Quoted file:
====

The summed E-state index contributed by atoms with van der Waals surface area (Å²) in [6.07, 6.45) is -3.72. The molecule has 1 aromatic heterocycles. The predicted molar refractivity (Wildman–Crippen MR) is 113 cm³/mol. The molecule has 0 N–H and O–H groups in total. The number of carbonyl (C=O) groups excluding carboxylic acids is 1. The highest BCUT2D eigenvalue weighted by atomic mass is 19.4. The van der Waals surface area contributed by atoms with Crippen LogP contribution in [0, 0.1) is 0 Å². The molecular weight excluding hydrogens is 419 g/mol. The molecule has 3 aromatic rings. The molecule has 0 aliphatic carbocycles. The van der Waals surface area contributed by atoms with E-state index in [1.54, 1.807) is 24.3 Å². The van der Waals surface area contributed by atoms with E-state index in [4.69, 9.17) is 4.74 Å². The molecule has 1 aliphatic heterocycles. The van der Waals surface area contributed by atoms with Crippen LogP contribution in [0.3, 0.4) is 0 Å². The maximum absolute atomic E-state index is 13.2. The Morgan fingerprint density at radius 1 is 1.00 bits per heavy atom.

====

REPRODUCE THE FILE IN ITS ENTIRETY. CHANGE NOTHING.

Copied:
The summed E-state index contributed by atoms with van der Waals surface area (Å²) in [6.07, 6.45) is -3.72. The molecule has 1 aromatic heterocycles. The predicted molar refractivity (Wildman–Crippen MR) is 113 cm³/mol. The molecule has 0 N–H and O–H groups in total. The number of carbonyl (C=O) groups excluding carboxylic acids is 1. The highest BCUT2D eigenvalue weighted by atomic mass is 19.4. The van der Waals surface area contributed by atoms with Crippen LogP contribution in [0, 0.1) is 0 Å². The molecular weight excluding hydrogens is 419 g/mol. The molecule has 3 aromatic rings. The molecule has 0 aliphatic carbocycles. The van der Waals surface area contributed by atoms with E-state index in [1.54, 1.807) is 24.3 Å². The van der Waals surface area contributed by atoms with E-state index in [4.69, 9.17) is 4.74 Å². The molecule has 1 aliphatic heterocycles. The van der Waals surface area contributed by atoms with Crippen LogP contribution in [0.3, 0.4) is 0 Å². The maximum absolute atomic E-state index is 13.2. The Morgan fingerprint density at radius 1 is 1.00 bits per heavy atom.